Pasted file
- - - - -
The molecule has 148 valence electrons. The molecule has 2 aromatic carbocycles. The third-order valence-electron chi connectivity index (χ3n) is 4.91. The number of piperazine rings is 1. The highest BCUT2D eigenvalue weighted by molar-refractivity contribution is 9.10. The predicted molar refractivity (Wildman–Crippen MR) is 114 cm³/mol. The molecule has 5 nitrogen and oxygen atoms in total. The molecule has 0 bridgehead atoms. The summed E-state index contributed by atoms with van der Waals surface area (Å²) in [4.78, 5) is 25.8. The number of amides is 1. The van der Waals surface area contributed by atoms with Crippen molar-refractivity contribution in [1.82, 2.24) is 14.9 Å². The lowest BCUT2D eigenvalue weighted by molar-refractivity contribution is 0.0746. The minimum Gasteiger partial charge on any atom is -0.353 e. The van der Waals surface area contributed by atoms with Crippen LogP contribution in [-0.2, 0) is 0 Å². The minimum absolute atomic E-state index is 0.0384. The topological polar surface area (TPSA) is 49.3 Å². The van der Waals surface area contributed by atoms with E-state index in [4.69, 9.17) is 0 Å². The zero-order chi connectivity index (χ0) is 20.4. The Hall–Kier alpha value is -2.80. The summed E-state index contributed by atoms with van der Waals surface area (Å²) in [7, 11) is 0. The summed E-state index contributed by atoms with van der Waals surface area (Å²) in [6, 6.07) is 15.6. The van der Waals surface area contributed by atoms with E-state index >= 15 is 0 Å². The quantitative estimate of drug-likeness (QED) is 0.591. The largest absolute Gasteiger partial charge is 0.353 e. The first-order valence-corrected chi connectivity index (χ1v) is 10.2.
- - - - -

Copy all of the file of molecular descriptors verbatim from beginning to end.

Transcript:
The molecule has 148 valence electrons. The molecule has 2 aromatic carbocycles. The third-order valence-electron chi connectivity index (χ3n) is 4.91. The number of piperazine rings is 1. The highest BCUT2D eigenvalue weighted by molar-refractivity contribution is 9.10. The predicted molar refractivity (Wildman–Crippen MR) is 114 cm³/mol. The molecule has 5 nitrogen and oxygen atoms in total. The molecule has 0 bridgehead atoms. The summed E-state index contributed by atoms with van der Waals surface area (Å²) in [4.78, 5) is 25.8. The number of amides is 1. The van der Waals surface area contributed by atoms with Crippen molar-refractivity contribution in [1.82, 2.24) is 14.9 Å². The lowest BCUT2D eigenvalue weighted by molar-refractivity contribution is 0.0746. The minimum Gasteiger partial charge on any atom is -0.353 e. The van der Waals surface area contributed by atoms with Crippen LogP contribution in [-0.2, 0) is 0 Å². The minimum absolute atomic E-state index is 0.0384. The topological polar surface area (TPSA) is 49.3 Å². The van der Waals surface area contributed by atoms with E-state index in [4.69, 9.17) is 0 Å². The zero-order chi connectivity index (χ0) is 20.4. The Hall–Kier alpha value is -2.80. The summed E-state index contributed by atoms with van der Waals surface area (Å²) in [7, 11) is 0. The summed E-state index contributed by atoms with van der Waals surface area (Å²) in [6, 6.07) is 15.6. The van der Waals surface area contributed by atoms with E-state index >= 15 is 0 Å². The quantitative estimate of drug-likeness (QED) is 0.591. The largest absolute Gasteiger partial charge is 0.353 e. The first-order valence-corrected chi connectivity index (χ1v) is 10.2.